The METRO is a free daily newspaper for commuters on trains and buses, or "urbanites" (?) as the METRO's marketing department calls them. Every day roughly 1.4 million copies of the METRO make a 12-hour journey from printing press to bin.
My friend is a METRO fan. He religiously gathers one from the train station and reads it on his way to work every day. I may be wrong but I also think he's had an email printed in it too. However, I'm ambivalent about the METRO; I only read it occasionally and could, as they say, take it or leave it. My friend thinks it's pitched perfectly in the centre of his interests whereas I see it as a collection of sub-edited press releases muted by a mob of shouty adverts.
So who is correct? Is the METRO a well-balanced source of news and entertainment or "just full of adverts." I set out to find the answer.
A lot of measuring
On the 22nd of September, 2014, I got a copy of the METRO and began my research. With a pen and a ruler I measured every single piece of content on every single page - cover to cover. My goal was to analyse the paper's content based on area; how much of each page was devoted to news, letters, adverts, etc. It took me a long time and newsprint ruined the cuff of my favourite blue hoodie in the process. At any rate I soon had the issue daubed and divided into content boxes.
I redrew each page inside Adobe Illustrator. It turned out that each article could fit into one of a handful of categories. So each content box was coloured according to the following key:
Some notes: "Self-promotion" refers to the numerous "Turn to page 'blah' for 'whatever" boxes. "Celebrities" included the royal family. "Trivial Interest" refers to the "Cookie with the face of Jesus"-type stories.
And here's what the 22/9/14 METRO looked like in all its glory:
Putting adverts aside, there are five large categories: (largest first) sport, news, arts, celebrities and travel.
Sport was the biggest category. Its readers were also the best looked-after because it was also the section with fewest adverts. In fact the double-spreads on pages 64-65 and 68-69 were the only instances of advert-free double-spreads in the entire edition. The double-page "orphan" news story near the front of the paper was about Gleneagles getting ready for the Ryder Cup, by the way.
Readers who wanted a dose of daily news weren't as lucky though. News stories were mixed with adverts and spread throughout the front half of the paper like poppies poking through a field of weeds. Still, coming in at second place at least kind-of justified the newspaper label.
The next section surprised me. I'd lumped all TV, film, book and music reviews into a dark red arts section. Altogether they presented a formidable and solid six-page section which I expected to be full of Harry Hill and Corrie stories. It wasn't; there were a lot of book reviews - almost three pages worth. Here it is:
In fourth place (discounting adverts, mind) was the mainstay of the METRO: celebrity news. This edition didn't disappoint. We had celebrities getting into cars, getting out of cars, wearing dresses, smiling and generally endorsing things. The royal family made a surprise appearance too. But how much of the paper was turned over to celebs? Not as much as you'd think.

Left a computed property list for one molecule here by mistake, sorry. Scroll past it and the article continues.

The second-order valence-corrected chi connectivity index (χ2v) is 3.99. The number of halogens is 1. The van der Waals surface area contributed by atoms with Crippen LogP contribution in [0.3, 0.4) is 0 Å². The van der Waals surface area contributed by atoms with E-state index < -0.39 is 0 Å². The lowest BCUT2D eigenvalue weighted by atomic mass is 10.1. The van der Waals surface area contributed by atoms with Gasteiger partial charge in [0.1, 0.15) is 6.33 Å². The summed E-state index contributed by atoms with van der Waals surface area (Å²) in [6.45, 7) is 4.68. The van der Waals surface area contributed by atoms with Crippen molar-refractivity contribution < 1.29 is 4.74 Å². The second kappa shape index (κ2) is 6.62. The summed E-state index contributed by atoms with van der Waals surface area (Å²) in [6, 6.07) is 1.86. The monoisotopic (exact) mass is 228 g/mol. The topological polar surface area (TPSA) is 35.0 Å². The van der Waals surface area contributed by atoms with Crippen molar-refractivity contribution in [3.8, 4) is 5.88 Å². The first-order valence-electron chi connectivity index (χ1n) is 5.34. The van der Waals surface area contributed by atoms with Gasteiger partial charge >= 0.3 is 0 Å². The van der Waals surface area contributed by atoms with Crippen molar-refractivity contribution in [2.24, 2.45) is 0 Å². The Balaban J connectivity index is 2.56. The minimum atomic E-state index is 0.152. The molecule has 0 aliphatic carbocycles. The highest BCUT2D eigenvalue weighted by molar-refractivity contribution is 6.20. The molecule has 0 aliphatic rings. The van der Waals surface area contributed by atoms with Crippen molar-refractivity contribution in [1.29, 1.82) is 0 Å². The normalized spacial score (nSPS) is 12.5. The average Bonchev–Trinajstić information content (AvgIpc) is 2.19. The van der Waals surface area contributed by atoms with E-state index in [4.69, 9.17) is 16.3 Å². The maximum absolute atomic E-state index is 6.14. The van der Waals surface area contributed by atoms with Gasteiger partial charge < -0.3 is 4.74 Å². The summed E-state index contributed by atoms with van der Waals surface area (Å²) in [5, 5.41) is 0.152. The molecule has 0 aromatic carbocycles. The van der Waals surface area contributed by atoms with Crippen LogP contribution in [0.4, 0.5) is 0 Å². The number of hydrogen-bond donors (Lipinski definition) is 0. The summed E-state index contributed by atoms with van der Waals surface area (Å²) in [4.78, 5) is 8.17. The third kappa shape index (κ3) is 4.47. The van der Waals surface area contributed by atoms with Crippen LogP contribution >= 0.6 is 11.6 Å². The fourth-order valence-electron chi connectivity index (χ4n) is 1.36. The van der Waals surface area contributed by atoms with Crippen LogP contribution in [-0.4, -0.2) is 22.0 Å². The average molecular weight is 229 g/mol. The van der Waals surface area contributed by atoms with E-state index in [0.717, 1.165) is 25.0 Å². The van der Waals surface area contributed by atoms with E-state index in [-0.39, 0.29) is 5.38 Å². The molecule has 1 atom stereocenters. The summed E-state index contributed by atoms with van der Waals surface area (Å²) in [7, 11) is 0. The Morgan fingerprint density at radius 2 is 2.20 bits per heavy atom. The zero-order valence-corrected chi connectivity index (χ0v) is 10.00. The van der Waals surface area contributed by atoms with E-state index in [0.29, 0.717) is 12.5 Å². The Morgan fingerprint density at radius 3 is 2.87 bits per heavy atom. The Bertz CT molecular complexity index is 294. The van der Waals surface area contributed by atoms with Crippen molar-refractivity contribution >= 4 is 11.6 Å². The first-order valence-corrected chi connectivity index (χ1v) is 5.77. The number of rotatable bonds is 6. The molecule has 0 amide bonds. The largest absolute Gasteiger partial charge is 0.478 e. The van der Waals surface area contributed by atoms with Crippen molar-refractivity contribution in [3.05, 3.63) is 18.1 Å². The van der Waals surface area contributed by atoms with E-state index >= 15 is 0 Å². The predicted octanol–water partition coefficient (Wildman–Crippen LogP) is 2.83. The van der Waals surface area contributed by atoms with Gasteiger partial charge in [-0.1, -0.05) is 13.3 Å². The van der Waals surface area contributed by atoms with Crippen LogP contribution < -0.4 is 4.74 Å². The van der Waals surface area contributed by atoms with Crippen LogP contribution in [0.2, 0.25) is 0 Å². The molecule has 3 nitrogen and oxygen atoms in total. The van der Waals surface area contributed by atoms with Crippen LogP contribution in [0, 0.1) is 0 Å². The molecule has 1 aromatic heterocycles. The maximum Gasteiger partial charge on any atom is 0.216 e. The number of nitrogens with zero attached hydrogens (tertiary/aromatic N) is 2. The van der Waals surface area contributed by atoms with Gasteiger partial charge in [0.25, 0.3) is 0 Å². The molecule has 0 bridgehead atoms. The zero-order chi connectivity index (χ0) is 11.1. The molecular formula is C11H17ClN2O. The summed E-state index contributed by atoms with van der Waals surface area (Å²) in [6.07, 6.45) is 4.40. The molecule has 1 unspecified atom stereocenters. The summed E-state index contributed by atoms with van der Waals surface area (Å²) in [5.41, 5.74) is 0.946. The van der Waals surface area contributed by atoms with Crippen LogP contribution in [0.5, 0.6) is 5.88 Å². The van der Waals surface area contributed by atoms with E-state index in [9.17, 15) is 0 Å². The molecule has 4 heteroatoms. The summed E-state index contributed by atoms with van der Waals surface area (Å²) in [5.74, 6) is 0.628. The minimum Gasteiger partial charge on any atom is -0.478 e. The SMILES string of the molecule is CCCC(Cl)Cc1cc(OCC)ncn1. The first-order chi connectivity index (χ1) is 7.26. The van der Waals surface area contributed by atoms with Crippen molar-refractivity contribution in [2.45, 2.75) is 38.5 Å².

Now, celebrity culture is not something I'm particularly qualified in. "Strictly", "X-Factor" and all that passes me by. I've met some celebrities in real life and they've generally been pleasant people. But - hand on heart - the most impressive famous TV celebs I ever met were (Baroness!) Floella Benjamin and Jimmy Cricket. Sadly this wasn't on the same day. Ms. Benjamin was at an animation conference and Mr. Cricket (nee. Mulgrew) was in a Glasgow hotel.
Back to the METRO. Here's another celebrity chart:
Finally we had a sizeable travel category. I deliberated about this classification for a while. You see, the METRO's travel section was also trying to sell things. Each article - be it a holiday report, product review or interview - seemed to end with URLs and prices so that the reader could buy a similar experience. In the end I decided to cut the METRO some slack because I actually enjoyed reading the travel section.
Intelligence smack-down! Here come the adverts!
But, alas, we must revisit the nasty business of adverts. Here they are in all their stat-skewing glory:
But how much area was dedicated to adverts compared to, say, everything else? Here's a bar chart that also includes all the other smaller sections.
Eek, that is a lot of adverts, right? Here's another way to picture it: if you could condense this issue of METRO into a single page then it would look like this:
Or, here's another way of looking at it. Imagine that the METRO was an episode of THIS MORNING, ITV's flagship magazine show. THIS MORNING is usually 90 (ish) minutes long but, for exactness we'll transpose the METRO's stats onto THIS MORNING from January 6th, 2015. So, at 1 hour, 27 minutes long, the show would look like this. The gaps are the ad breaks:
Viewers of the METRO-produced THIS MORNING would have a six-minute ad break every four to six minutes or so.
The Gist of the METRO
Finally, I went through the entire edition and summarised the content of each story, advert or feature. If you want a two-minute summary of what was happening on September 22nd, 2014 then read this. My favourite is "Policeman rescues goldfish". PS - it's a huge image which will open in a new browser window.
So, is the METRO just full of adverts?
Aye. Well, this one was anyway.